I agree. Winning the election (i.e. making it through the Constitutional
hoops) is an interesting enough proposition. The other aspects could be
handled by a COUP20-style claim with its own set of rules.
> On Fri, Feb 21, 2020 at 11:54 PM @lbutlr <firstname.lastname@example.org> wrote:
>> What ifs there is no tie, but the instruments of government refuse to
>> acknowledge the vote? What if he lose the EC and is still awaited the
>> Office? What if Trump simply refuses to leave office and has the backing of
>> all the people he’s appointed who have pledged loyalty to him and not the
> The original claim was "Trump wins the presidential election in 2020."
> This seems to me to be the intent of the claim -- the winning of the
> election, not all the possible, impossible, and imaginary scenarios that
> may take place later.
> I personally think that the whole discussion of who is or isn't legally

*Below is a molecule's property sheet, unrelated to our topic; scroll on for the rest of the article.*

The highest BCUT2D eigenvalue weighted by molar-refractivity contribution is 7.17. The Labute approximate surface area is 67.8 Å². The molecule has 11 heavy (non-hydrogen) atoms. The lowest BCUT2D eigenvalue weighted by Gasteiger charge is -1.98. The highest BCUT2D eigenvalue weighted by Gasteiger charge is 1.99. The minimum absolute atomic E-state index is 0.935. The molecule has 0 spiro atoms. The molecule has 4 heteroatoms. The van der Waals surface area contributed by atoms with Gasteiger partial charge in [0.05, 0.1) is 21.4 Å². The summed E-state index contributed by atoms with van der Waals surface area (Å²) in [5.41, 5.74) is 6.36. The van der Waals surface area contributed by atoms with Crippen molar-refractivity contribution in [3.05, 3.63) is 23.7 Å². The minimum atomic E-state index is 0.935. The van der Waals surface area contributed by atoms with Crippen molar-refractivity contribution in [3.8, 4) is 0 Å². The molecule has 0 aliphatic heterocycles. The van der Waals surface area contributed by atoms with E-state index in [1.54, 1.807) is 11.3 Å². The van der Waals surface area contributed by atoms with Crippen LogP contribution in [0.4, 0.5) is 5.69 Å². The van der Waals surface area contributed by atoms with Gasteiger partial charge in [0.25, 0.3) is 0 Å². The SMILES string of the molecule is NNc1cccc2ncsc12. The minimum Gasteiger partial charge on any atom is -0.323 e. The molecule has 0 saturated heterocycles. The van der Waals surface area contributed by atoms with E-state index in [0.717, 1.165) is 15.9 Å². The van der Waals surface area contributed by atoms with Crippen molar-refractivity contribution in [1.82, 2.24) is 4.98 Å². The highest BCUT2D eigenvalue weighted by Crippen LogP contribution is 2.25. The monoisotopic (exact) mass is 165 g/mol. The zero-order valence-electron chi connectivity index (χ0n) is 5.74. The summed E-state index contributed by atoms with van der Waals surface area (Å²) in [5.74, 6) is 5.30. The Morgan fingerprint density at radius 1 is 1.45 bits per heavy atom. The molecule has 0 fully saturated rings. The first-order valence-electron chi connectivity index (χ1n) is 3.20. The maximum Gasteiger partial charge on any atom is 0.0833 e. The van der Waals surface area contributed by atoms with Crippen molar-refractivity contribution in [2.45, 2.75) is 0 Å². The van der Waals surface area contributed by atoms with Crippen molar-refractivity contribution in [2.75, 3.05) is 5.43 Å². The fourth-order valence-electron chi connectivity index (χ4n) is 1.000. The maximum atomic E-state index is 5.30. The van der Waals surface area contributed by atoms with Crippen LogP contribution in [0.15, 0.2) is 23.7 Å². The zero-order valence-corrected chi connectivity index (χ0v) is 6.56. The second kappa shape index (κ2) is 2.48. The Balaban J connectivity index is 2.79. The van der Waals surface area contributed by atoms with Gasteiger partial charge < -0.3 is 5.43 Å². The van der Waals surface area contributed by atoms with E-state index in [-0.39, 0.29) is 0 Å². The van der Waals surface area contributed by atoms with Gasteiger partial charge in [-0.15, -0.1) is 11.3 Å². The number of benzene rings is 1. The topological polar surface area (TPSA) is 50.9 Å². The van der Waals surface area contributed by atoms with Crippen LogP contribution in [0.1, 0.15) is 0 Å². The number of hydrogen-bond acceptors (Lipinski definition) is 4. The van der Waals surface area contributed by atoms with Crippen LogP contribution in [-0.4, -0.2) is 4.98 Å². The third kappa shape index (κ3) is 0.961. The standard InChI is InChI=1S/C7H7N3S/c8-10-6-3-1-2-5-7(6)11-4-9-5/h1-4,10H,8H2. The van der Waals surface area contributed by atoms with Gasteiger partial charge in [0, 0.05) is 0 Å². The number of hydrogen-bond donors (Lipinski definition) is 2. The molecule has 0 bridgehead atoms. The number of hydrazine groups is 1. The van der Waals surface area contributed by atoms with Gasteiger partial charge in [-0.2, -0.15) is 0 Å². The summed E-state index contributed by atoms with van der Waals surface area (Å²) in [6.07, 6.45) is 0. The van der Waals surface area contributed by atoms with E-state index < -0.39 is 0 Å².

> president on a certain day in 2021 is beside the point IF the original
> intent of the claim was about the election itself -- i.e. the will of the
> American people etc etc -- and not about legal shenanigans. And the way you
> measure who has won a presidential election is by the Electoral College
> counts presented to Congress. (And if you're worried that there's a chance
> the results may be delayed, then push the deadline way back, because saying
> that a candidate hasn't won because the results aren't in sounds strange to
> If, however, the claim proposer is more interested in who is in office on
> Feb 1st, regardless of the election, then we should remove the election
> aspect entirely, and determine some other way that we will decide what
> counts as being the "President of the USA."
> I think tying the two parts together is what's generating all the